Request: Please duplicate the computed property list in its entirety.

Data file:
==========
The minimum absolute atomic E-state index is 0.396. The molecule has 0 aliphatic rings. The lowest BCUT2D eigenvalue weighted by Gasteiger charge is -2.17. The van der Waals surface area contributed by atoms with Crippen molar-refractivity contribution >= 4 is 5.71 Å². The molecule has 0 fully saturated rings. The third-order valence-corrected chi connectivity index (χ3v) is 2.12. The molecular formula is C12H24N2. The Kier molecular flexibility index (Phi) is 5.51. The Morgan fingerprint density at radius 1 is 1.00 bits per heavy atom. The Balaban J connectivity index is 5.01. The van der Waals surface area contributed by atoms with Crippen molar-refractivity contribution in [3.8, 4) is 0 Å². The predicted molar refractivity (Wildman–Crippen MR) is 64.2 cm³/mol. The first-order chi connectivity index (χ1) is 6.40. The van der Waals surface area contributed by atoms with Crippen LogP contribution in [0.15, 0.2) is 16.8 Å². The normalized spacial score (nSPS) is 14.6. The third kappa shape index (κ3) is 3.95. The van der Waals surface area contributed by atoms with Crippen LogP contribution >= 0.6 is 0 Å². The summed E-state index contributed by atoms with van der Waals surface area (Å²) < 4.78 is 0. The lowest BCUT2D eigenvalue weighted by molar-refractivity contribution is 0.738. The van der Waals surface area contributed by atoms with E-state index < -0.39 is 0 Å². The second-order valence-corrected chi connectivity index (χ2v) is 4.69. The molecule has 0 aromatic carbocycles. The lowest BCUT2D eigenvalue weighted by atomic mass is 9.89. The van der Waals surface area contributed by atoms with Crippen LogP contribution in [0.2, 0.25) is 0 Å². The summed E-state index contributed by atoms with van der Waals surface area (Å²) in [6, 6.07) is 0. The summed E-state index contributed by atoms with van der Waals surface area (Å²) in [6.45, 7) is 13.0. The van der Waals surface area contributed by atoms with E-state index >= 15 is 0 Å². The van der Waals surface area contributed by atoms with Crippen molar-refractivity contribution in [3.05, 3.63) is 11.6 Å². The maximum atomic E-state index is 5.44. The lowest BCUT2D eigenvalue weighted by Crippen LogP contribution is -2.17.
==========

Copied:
The minimum absolute atomic E-state index is 0.396. The molecule has 0 aliphatic rings. The lowest BCUT2D eigenvalue weighted by Gasteiger charge is -2.17. The van der Waals surface area contributed by atoms with Crippen molar-refractivity contribution >= 4 is 5.71 Å². The molecule has 0 fully saturated rings. The third-order valence-corrected chi connectivity index (χ3v) is 2.12. The molecular formula is C12H24N2. The Kier molecular flexibility index (Phi) is 5.51. The Morgan fingerprint density at radius 1 is 1.00 bits per heavy atom. The Balaban J connectivity index is 5.01. The van der Waals surface area contributed by atoms with Crippen molar-refractivity contribution in [3.8, 4) is 0 Å². The predicted molar refractivity (Wildman–Crippen MR) is 64.2 cm³/mol. The first-order chi connectivity index (χ1) is 6.40. The van der Waals surface area contributed by atoms with Crippen LogP contribution in [0.15, 0.2) is 16.8 Å². The normalized spacial score (nSPS) is 14.6. The third kappa shape index (κ3) is 3.95. The van der Waals surface area contributed by atoms with Crippen LogP contribution >= 0.6 is 0 Å². The summed E-state index contributed by atoms with van der Waals surface area (Å²) < 4.78 is 0. The lowest BCUT2D eigenvalue weighted by molar-refractivity contribution is 0.738. The van der Waals surface area contributed by atoms with E-state index < -0.39 is 0 Å². The second-order valence-corrected chi connectivity index (χ2v) is 4.69. The molecule has 0 aromatic carbocycles. The lowest BCUT2D eigenvalue weighted by atomic mass is 9.89. The van der Waals surface area contributed by atoms with Crippen LogP contribution in [0.2, 0.25) is 0 Å². The summed E-state index contributed by atoms with van der Waals surface area (Å²) in [6, 6.07) is 0. The summed E-state index contributed by atoms with van der Waals surface area (Å²) in [6.45, 7) is 13.0. The van der Waals surface area contributed by atoms with E-state index >= 15 is 0 Å². The van der Waals surface area contributed by atoms with Crippen molar-refractivity contribution in [3.05, 3.63) is 11.6 Å². The maximum atomic E-state index is 5.44. The lowest BCUT2D eigenvalue weighted by Crippen LogP contribution is -2.17.